Board index » Rick restoration from part to finish




Post new topic Reply to topic  [ 89 posts ]  Go to page Previous  1, 2, 3, 4, 5 ... 9  Next
Author Message
 Post subject: Re: WHAT WOULD YOU LIKE TO KNOW MORE ABOUT?
 Post Posted: Sat May 03, 2008 10:02 pm 
Offline
User avatar

Joined: Sun Aug 07, 2005 1:00 pm
Posts: 1416
Location: SF CA
Quote:
I have a question if I may. I have a 330 with the high gain pickups. Correct me if I'm wrong, but I'm under the impression that Rickenbacker uses the same wind for both the bridge and neck pickups. If so why is this? If so it does make for a hard time trying to get a good balance when going from one pickup to the other. Seems like it would be much easier to get more of a balance if the bridge pickup was wound a bit hotter and the neck pickup a bit weaker. That's how it is on my other two pickup guitars and I have no balance issues with those. As far as the blend knob goes it really didn't work to the effect that I wanted it to, so I turned it into a bass cut knob. It helped but again, not to the degree that I wanted.
I'm under this impression, too, and despite regular three times per year factory visits, I must confess that the topic hasn't come up in conversation and I haven't watched the pickups being wound, although the machine is standing right there on the floor. Perhaps John Hall can comment on this; if not, I'll check into it my next visit and see if I can unwind this issue.

_________________
Rickenbackers: I love to play them. I enjoy the challenge of working on them. I love the way they sound.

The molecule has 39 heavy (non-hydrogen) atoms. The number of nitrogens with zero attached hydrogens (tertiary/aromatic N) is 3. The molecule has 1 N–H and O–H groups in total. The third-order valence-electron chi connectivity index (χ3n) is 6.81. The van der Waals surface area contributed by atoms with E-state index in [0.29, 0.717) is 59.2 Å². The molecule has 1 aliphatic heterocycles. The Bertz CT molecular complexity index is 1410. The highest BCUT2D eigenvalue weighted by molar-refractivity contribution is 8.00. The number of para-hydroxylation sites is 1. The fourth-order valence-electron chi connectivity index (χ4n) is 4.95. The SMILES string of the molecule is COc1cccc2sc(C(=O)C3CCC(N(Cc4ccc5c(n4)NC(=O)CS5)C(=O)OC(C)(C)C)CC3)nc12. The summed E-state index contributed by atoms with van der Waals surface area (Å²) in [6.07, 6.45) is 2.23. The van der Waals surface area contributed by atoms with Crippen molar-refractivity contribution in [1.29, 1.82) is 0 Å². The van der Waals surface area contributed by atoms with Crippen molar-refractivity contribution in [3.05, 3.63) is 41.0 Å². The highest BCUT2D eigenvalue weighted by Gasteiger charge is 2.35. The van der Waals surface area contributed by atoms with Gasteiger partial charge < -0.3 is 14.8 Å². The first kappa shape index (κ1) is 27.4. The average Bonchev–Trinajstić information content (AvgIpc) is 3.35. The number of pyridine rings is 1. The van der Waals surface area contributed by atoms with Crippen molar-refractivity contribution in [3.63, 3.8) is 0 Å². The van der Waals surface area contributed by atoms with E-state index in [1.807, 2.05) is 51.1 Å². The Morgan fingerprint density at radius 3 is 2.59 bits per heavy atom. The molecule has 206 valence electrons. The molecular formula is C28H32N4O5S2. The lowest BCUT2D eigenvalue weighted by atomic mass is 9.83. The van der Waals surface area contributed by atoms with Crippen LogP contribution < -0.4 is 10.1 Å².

Top 
 Profile  
 
 Post subject: Re: WHAT WOULD YOU LIKE TO KNOW MORE ABOUT?
 Post Posted: Sun May 04, 2008 12:15 am 
Offline
Site Admin
Site Admin

Joined: Mon Aug 08, 2005 1:00 pm
Posts: 4037
Location: Santa Ana, CA
Quote:
Kinda like Dupont Imron(.aircraft paint.) Once it sets and cures, forget about sanding it. One of the most durable paints available.
Not similar at all but definately durable. The gloss on Imron has a different kind of look though- nice for aircraft but not so nice for guitars
Quote:
One major problem with hard finishes on wood..The harder they are, the easier they are subject to cracking/checking. Nice finish if all you are going to do is look at your instrument and drool
Not as much as nitrocellulose though . . . is that what you figure owners of nitro-finished guitars do?


Top 
 Profile  
 
 Post subject: Re: WHAT WOULD YOU LIKE TO KNOW MORE ABOUT?
 Post Posted: Sun May 04, 2008 1:27 am 
Offline
User avatar

Joined: Sun Aug 07, 2005 1:00 pm
Posts: 1416
Location: SF CA
I would add that Imron was specifically formulated for real temperature extremes, from about 200° F to -100° F, such as are found on the surface skin of aluminum-skinned aircraft. There's some real expansion/contraction.

The surface gloss of Imron--which is not made to color sand/flat and buff out--is often referred to as "zombie-shine"--glossy from even a couple of feet, but not suitable for products where the eye gets really close--like guitars.

The size of an object has a lot to do with how closely we inspect it, and the judgments we form from those inspections. Nobody expects a battleship (even a new one) to shine like a new car. No one expects a new car to have the level of fit and finish as an item as relatively inexpensive as an espresso machine or vacuum cleaner.

A guitar is closer to an appliance, than to a new car, in scale. So it needs to be very well put together and finished in order to satisfy a critical eye. And the more money a guitar costs, the nicer it needs to be.